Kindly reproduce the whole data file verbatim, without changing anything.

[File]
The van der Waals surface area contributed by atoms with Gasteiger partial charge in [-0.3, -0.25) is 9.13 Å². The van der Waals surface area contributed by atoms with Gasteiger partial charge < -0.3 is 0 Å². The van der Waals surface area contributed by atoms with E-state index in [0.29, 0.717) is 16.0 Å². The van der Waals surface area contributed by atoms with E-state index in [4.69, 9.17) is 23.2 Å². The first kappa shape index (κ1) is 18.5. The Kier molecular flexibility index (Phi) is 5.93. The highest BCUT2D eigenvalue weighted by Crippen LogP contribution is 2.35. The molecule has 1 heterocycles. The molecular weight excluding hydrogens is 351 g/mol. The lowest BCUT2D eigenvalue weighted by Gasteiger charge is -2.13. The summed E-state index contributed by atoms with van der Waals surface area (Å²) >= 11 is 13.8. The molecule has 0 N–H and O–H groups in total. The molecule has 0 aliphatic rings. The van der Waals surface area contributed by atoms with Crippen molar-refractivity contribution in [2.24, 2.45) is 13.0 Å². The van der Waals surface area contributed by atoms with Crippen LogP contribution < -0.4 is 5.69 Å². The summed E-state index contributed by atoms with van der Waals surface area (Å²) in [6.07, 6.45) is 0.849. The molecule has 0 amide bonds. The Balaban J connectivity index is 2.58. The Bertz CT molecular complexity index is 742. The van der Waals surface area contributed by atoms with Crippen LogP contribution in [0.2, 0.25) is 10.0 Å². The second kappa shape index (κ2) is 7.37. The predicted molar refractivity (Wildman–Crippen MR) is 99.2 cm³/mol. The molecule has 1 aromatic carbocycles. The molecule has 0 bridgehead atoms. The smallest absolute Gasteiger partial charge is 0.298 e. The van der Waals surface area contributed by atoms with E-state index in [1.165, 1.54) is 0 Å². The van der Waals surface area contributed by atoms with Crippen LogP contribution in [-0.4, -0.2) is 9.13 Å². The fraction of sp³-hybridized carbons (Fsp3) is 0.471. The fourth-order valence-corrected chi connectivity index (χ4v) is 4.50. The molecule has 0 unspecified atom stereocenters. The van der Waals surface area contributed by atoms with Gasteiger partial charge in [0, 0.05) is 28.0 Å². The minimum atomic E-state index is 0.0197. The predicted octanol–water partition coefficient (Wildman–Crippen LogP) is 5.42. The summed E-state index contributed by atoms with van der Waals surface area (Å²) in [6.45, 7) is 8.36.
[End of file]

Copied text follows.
The van der Waals surface area contributed by atoms with Gasteiger partial charge in [-0.3, -0.25) is 9.13 Å². The van der Waals surface area contributed by atoms with Gasteiger partial charge < -0.3 is 0 Å². The van der Waals surface area contributed by atoms with E-state index in [0.29, 0.717) is 16.0 Å². The van der Waals surface area contributed by atoms with E-state index in [4.69, 9.17) is 23.2 Å². The first kappa shape index (κ1) is 18.5. The Kier molecular flexibility index (Phi) is 5.93. The highest BCUT2D eigenvalue weighted by Crippen LogP contribution is 2.35. The molecule has 1 heterocycles. The molecular weight excluding hydrogens is 351 g/mol. The lowest BCUT2D eigenvalue weighted by Gasteiger charge is -2.13. The summed E-state index contributed by atoms with van der Waals surface area (Å²) >= 11 is 13.8. The molecule has 0 N–H and O–H groups in total. The molecule has 0 aliphatic rings. The van der Waals surface area contributed by atoms with Crippen molar-refractivity contribution in [2.24, 2.45) is 13.0 Å². The van der Waals surface area contributed by atoms with Crippen LogP contribution < -0.4 is 5.69 Å². The summed E-state index contributed by atoms with van der Waals surface area (Å²) in [6.07, 6.45) is 0.849. The molecule has 0 amide bonds. The Balaban J connectivity index is 2.58. The Bertz CT molecular complexity index is 742. The van der Waals surface area contributed by atoms with Crippen LogP contribution in [0.2, 0.25) is 10.0 Å². The second kappa shape index (κ2) is 7.37. The predicted molar refractivity (Wildman–Crippen MR) is 99.2 cm³/mol. The molecule has 1 aromatic carbocycles. The molecule has 0 bridgehead atoms. The smallest absolute Gasteiger partial charge is 0.298 e. The van der Waals surface area contributed by atoms with E-state index in [1.165, 1.54) is 0 Å². The van der Waals surface area contributed by atoms with Crippen LogP contribution in [-0.4, -0.2) is 9.13 Å². The fraction of sp³-hybridized carbons (Fsp3) is 0.471. The fourth-order valence-corrected chi connectivity index (χ4v) is 4.50. The molecule has 0 unspecified atom stereocenters. The van der Waals surface area contributed by atoms with Gasteiger partial charge in [0, 0.05) is 28.0 Å². The minimum atomic E-state index is 0.0197. The predicted octanol–water partition coefficient (Wildman–Crippen LogP) is 5.42. The summed E-state index contributed by atoms with van der Waals surface area (Å²) in [6.45, 7) is 8.36.